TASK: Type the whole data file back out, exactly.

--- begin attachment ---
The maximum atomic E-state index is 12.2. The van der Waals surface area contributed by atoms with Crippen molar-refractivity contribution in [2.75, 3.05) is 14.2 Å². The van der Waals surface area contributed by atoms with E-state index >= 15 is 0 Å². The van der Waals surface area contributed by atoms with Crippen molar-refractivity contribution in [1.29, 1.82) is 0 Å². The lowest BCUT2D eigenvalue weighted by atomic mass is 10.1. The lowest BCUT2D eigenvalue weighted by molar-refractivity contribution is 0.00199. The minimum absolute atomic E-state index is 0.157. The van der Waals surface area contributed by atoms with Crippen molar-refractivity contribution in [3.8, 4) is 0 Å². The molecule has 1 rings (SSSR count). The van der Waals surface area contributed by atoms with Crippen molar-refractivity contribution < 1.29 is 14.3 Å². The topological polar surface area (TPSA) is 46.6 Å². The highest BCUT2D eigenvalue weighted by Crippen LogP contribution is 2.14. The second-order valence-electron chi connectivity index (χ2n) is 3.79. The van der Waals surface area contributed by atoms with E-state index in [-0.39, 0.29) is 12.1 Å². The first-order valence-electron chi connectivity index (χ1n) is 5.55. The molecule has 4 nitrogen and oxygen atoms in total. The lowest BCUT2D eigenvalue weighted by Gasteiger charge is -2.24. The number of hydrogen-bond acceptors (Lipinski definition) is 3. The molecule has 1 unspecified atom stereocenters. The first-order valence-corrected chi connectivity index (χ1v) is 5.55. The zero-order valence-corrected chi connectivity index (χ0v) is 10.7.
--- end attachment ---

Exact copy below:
The maximum atomic E-state index is 12.2. The van der Waals surface area contributed by atoms with Crippen molar-refractivity contribution in [2.75, 3.05) is 14.2 Å². The van der Waals surface area contributed by atoms with E-state index >= 15 is 0 Å². The van der Waals surface area contributed by atoms with Crippen molar-refractivity contribution in [1.29, 1.82) is 0 Å². The lowest BCUT2D eigenvalue weighted by atomic mass is 10.1. The lowest BCUT2D eigenvalue weighted by molar-refractivity contribution is 0.00199. The minimum absolute atomic E-state index is 0.157. The van der Waals surface area contributed by atoms with Crippen molar-refractivity contribution in [3.8, 4) is 0 Å². The molecule has 1 rings (SSSR count). The van der Waals surface area contributed by atoms with Crippen molar-refractivity contribution < 1.29 is 14.3 Å². The topological polar surface area (TPSA) is 46.6 Å². The highest BCUT2D eigenvalue weighted by Crippen LogP contribution is 2.14. The second-order valence-electron chi connectivity index (χ2n) is 3.79. The van der Waals surface area contributed by atoms with E-state index in [-0.39, 0.29) is 12.1 Å². The first-order valence-electron chi connectivity index (χ1n) is 5.55. The molecule has 4 nitrogen and oxygen atoms in total. The lowest BCUT2D eigenvalue weighted by Gasteiger charge is -2.24. The number of hydrogen-bond acceptors (Lipinski definition) is 3. The molecule has 1 unspecified atom stereocenters. The first-order valence-corrected chi connectivity index (χ1v) is 5.55. The zero-order valence-corrected chi connectivity index (χ0v) is 10.7.